Irrational Numbers: Charting a New Path in Indian Country
This article is the sixth in a series that Nonprofit Quarterly, in partnership with the First Nations Development Institute, is publishing this fall. It features Native American nonprofit leaders who highlight the practices of community building in Indian Country and identify ways that philanthropy might more effectively support this work.
We know that American Indians are a small part of today’s US population. This is often used as a rationale for philanthropy to bypass making grants in Indian Country. What is often evaded is why this count is so low—namely, conquest and genocide. Moreover, it is rarely acknowledged that much of the wealth now stored in private philanthropy endowments depended on white appropriation of American Indian land and mineral assets. A new path is needed, one that seeks to actively include Native voices in data gathering, conferences, and overall agenda-setting.
People who know me have heard me say that if “Black Lives Matter,” then “American Indian Lives Should Count.” Others know there is a quote by Partners in Health founder Paul Farmer taped to my computer that says, “The idea that some lives matter less is the root of all that is wrong with the world.” But when it comes to the lives of American Indian peoples, the beliefs shared by these two sentiments are sometimes lost on those in philanthropic institutions.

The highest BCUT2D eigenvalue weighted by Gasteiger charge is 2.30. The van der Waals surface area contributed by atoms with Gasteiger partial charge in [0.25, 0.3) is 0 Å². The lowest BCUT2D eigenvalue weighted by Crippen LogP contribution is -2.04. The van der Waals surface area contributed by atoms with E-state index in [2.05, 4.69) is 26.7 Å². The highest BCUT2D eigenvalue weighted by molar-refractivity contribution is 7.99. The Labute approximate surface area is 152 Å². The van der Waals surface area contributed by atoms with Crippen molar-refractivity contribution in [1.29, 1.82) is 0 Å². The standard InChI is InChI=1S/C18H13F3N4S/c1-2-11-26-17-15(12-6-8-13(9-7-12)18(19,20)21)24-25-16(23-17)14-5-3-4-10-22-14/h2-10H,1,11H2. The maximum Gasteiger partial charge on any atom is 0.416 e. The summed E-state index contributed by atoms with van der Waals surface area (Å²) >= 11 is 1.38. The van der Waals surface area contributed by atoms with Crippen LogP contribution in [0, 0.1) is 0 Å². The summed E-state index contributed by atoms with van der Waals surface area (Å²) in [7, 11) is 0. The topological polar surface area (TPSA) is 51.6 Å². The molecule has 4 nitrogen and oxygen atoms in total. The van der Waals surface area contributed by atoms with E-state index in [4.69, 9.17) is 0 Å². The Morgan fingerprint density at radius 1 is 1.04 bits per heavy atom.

In We Need to Change How We Think: Perspectives on Philanthropy’s Underfunding of Native Communities and Causes, a recently published report co-authored by Frontline Solutions and First Nations Development Institute, it was suggested that some barriers to investment in American Indian communities are explained by the data disaggregation process, especially for funders who use data as their mandate to invest. Because Native populations are smaller than those of other disadvantaged groups, Native issues aren’t represented well in the data. Respondents in the report claim this can often result in the bureaucratic invisibility of the Native population, given the absolute scale and numbers in relation to the overall population. This, one suspects, leads to assumptions about the overall scale and impact that investing in Native populations can have in comparison to larger groups such as Black or Latinx populations.